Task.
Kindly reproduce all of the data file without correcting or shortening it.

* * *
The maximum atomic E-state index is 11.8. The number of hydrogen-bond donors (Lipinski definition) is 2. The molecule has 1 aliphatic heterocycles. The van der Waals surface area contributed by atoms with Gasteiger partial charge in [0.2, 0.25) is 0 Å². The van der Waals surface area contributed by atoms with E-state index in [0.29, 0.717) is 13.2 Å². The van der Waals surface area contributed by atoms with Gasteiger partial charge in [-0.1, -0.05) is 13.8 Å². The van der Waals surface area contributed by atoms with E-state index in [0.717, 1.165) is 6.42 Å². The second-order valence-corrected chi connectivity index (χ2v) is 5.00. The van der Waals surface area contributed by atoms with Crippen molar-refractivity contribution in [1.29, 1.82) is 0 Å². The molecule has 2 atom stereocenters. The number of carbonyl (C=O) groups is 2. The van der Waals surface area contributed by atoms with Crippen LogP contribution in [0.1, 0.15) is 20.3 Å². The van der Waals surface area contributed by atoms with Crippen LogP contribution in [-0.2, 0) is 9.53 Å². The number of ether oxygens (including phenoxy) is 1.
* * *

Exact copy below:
The maximum atomic E-state index is 11.8. The number of hydrogen-bond donors (Lipinski definition) is 2. The molecule has 1 aliphatic heterocycles. The van der Waals surface area contributed by atoms with Gasteiger partial charge in [0.2, 0.25) is 0 Å². The van der Waals surface area contributed by atoms with E-state index in [0.29, 0.717) is 13.2 Å². The van der Waals surface area contributed by atoms with Gasteiger partial charge in [-0.1, -0.05) is 13.8 Å². The van der Waals surface area contributed by atoms with E-state index in [0.717, 1.165) is 6.42 Å². The second-order valence-corrected chi connectivity index (χ2v) is 5.00. The van der Waals surface area contributed by atoms with Crippen molar-refractivity contribution in [1.29, 1.82) is 0 Å². The molecule has 2 atom stereocenters. The number of carbonyl (C=O) groups is 2. The van der Waals surface area contributed by atoms with Crippen LogP contribution in [0.1, 0.15) is 20.3 Å². The van der Waals surface area contributed by atoms with Crippen LogP contribution in [-0.2, 0) is 9.53 Å². The number of ether oxygens (including phenoxy) is 1.